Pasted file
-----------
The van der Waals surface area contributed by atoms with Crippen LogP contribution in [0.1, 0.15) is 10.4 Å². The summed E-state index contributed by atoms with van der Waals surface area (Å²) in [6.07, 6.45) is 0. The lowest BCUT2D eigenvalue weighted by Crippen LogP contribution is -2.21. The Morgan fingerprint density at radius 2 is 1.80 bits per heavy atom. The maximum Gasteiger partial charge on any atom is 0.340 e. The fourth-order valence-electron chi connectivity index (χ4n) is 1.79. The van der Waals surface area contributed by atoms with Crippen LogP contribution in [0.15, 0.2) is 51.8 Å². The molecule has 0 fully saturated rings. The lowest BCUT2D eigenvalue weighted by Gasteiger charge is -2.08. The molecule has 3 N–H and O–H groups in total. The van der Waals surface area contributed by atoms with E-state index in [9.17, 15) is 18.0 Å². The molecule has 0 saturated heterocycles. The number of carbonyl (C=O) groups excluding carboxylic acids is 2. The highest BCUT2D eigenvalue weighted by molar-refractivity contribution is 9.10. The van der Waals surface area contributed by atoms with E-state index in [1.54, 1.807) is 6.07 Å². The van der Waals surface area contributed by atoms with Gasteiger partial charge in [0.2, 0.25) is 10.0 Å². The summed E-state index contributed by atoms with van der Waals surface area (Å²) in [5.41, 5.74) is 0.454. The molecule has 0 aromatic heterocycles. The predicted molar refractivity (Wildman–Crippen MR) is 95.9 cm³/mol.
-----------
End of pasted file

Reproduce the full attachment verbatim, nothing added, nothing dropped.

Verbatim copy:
The van der Waals surface area contributed by atoms with Crippen LogP contribution in [0.1, 0.15) is 10.4 Å². The summed E-state index contributed by atoms with van der Waals surface area (Å²) in [6.07, 6.45) is 0. The lowest BCUT2D eigenvalue weighted by Crippen LogP contribution is -2.21. The Morgan fingerprint density at radius 2 is 1.80 bits per heavy atom. The maximum Gasteiger partial charge on any atom is 0.340 e. The fourth-order valence-electron chi connectivity index (χ4n) is 1.79. The van der Waals surface area contributed by atoms with Crippen LogP contribution in [0.15, 0.2) is 51.8 Å². The molecule has 0 fully saturated rings. The lowest BCUT2D eigenvalue weighted by Gasteiger charge is -2.08. The molecule has 3 N–H and O–H groups in total. The van der Waals surface area contributed by atoms with E-state index in [9.17, 15) is 18.0 Å². The molecule has 0 saturated heterocycles. The number of carbonyl (C=O) groups excluding carboxylic acids is 2. The highest BCUT2D eigenvalue weighted by molar-refractivity contribution is 9.10. The van der Waals surface area contributed by atoms with E-state index in [1.54, 1.807) is 6.07 Å². The van der Waals surface area contributed by atoms with Gasteiger partial charge in [0.2, 0.25) is 10.0 Å². The summed E-state index contributed by atoms with van der Waals surface area (Å²) in [5.41, 5.74) is 0.454. The molecule has 0 aromatic heterocycles. The predicted molar refractivity (Wildman–Crippen MR) is 95.9 cm³/mol.